Feral Church #2
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"Feral" means reversion to a wild state, as from domestication. It comes from the Latin root fera, for wild beast, but it also has a connection to another Latin word, feralis, literally "belonging to the dead." Though it is usually used to describe animals, I have wondered if "feral" couldn't also be used to describe certain buildings here in Detroit. For a few beautiful months every summer, some of the tens of thousands of abandoned buildings become feral in every sense: they disappear behind ivy or the untended shrubs and trees planted generations ago as decoration. Even churches are not immune. The neighborhood churches and cathedrals that once served Detroit's diverse communities now serve mainly as a symbol of the city's incredible population loss. While a few have managed to survive decades of congregant flight, others have been adopted by new congregations and new faiths. Sadly, many beautiful churches and synagogues have fallen into ruin. The church in this photograph has served as a funeral home, and most recently as a social services organization. While not a ruin, today it sits empty, with invasive vines stretching to seal its front doors. As the neighborhoods of Detroit disappear, nature flourishes. I am interested in the duplicity of plant life in Detroit as both blindly innocent and somehow deeply sinister. In other cities, meticulously groomed and maintained ivy-covered walls are a symbol of social elitism. In Detroit, ivy flourishes as a symbol of neglect and the indomitable spirit of nature, even on houses built for gods.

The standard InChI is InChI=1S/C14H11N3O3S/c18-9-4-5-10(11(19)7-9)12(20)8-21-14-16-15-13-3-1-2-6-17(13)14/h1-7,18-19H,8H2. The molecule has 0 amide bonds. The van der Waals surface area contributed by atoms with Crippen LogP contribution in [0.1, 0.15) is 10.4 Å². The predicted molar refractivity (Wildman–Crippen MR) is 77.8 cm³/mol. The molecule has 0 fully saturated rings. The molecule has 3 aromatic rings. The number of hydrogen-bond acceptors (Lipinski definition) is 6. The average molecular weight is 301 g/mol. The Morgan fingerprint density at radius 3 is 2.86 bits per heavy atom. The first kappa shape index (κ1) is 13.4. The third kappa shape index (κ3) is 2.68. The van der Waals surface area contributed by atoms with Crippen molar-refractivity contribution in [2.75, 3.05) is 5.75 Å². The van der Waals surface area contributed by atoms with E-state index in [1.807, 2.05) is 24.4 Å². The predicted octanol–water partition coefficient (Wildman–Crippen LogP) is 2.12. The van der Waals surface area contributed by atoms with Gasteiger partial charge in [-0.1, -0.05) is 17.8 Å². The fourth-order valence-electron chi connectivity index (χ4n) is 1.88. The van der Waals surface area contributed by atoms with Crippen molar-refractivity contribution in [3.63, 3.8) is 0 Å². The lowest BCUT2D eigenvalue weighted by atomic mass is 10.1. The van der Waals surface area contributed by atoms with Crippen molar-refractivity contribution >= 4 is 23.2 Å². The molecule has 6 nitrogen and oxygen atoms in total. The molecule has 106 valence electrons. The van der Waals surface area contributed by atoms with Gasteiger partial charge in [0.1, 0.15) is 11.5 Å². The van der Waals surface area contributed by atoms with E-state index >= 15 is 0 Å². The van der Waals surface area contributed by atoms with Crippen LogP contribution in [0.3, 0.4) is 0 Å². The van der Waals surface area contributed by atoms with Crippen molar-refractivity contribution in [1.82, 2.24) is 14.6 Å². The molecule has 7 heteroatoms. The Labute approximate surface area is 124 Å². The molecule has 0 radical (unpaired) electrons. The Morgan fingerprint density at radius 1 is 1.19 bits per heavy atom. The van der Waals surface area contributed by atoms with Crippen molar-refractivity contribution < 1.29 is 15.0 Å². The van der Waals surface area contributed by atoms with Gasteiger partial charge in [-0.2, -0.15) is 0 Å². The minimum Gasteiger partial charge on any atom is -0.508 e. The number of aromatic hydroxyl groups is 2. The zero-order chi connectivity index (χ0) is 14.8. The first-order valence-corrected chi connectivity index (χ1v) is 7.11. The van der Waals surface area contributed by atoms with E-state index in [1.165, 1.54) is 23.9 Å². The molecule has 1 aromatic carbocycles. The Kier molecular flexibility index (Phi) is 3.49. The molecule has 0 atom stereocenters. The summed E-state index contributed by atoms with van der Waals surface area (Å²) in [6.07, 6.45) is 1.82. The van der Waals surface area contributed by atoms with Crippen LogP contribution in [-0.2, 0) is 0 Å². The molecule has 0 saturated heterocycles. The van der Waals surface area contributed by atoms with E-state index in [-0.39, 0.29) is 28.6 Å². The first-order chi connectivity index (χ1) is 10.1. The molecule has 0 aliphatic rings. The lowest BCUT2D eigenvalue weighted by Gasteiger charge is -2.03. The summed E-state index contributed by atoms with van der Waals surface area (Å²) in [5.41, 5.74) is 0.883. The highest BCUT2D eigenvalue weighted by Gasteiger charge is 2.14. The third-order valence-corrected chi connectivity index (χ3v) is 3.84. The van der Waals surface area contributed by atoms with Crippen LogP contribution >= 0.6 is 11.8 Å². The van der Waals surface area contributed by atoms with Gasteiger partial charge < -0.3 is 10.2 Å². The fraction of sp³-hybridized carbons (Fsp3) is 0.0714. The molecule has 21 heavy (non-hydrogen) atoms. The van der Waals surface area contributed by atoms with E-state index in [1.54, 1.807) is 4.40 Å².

James Griffioen | See All Editions
In 2006, James Griffioen walked away from a career as a successful securities lawyer at a large San Francisco law firm and moved his family to downtown Detroit, where he no longer practices law but instead spends his days taking care of his two children and taking photographs. He publishes a blog about his life in Detroit called Sweet Juniper. His photos have appeared in Harper's, Vice, Time, New York, Re:Public (Sweden), Landscape Architecture and many other publications. He has been featured on American Public Media's "The Story," CBC's arts program "Q," NPR's "On the Media" and CNN, as well as the Chicago Tribune, The Wall Street Journal and The Washington Post.
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